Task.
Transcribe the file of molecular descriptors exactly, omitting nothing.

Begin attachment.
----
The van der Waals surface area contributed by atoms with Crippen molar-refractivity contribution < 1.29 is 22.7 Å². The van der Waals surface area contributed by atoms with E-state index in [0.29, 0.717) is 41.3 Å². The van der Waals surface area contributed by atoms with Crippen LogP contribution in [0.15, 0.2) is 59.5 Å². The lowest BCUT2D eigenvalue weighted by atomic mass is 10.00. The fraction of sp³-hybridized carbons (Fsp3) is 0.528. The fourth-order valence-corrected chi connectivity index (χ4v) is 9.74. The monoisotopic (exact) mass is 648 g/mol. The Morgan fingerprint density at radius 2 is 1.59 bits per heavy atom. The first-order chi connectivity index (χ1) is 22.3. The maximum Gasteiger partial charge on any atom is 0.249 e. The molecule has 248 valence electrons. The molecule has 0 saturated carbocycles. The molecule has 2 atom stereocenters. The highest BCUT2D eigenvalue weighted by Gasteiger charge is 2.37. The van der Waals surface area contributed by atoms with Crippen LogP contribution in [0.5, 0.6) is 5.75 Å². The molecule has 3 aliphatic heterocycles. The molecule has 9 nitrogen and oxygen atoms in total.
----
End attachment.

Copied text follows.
The van der Waals surface area contributed by atoms with Crippen molar-refractivity contribution < 1.29 is 22.7 Å². The van der Waals surface area contributed by atoms with E-state index in [0.29, 0.717) is 41.3 Å². The van der Waals surface area contributed by atoms with Crippen LogP contribution in [0.15, 0.2) is 59.5 Å². The lowest BCUT2D eigenvalue weighted by atomic mass is 10.00. The fraction of sp³-hybridized carbons (Fsp3) is 0.528. The fourth-order valence-corrected chi connectivity index (χ4v) is 9.74. The monoisotopic (exact) mass is 648 g/mol. The Morgan fingerprint density at radius 2 is 1.59 bits per heavy atom. The first-order chi connectivity index (χ1) is 22.3. The maximum Gasteiger partial charge on any atom is 0.249 e. The molecule has 248 valence electrons. The molecule has 0 saturated carbocycles. The molecule has 2 atom stereocenters. The highest BCUT2D eigenvalue weighted by Gasteiger charge is 2.37. The van der Waals surface area contributed by atoms with Crippen LogP contribution in [0.5, 0.6) is 5.75 Å². The molecule has 3 aliphatic heterocycles. The molecule has 9 nitrogen and oxygen atoms in total.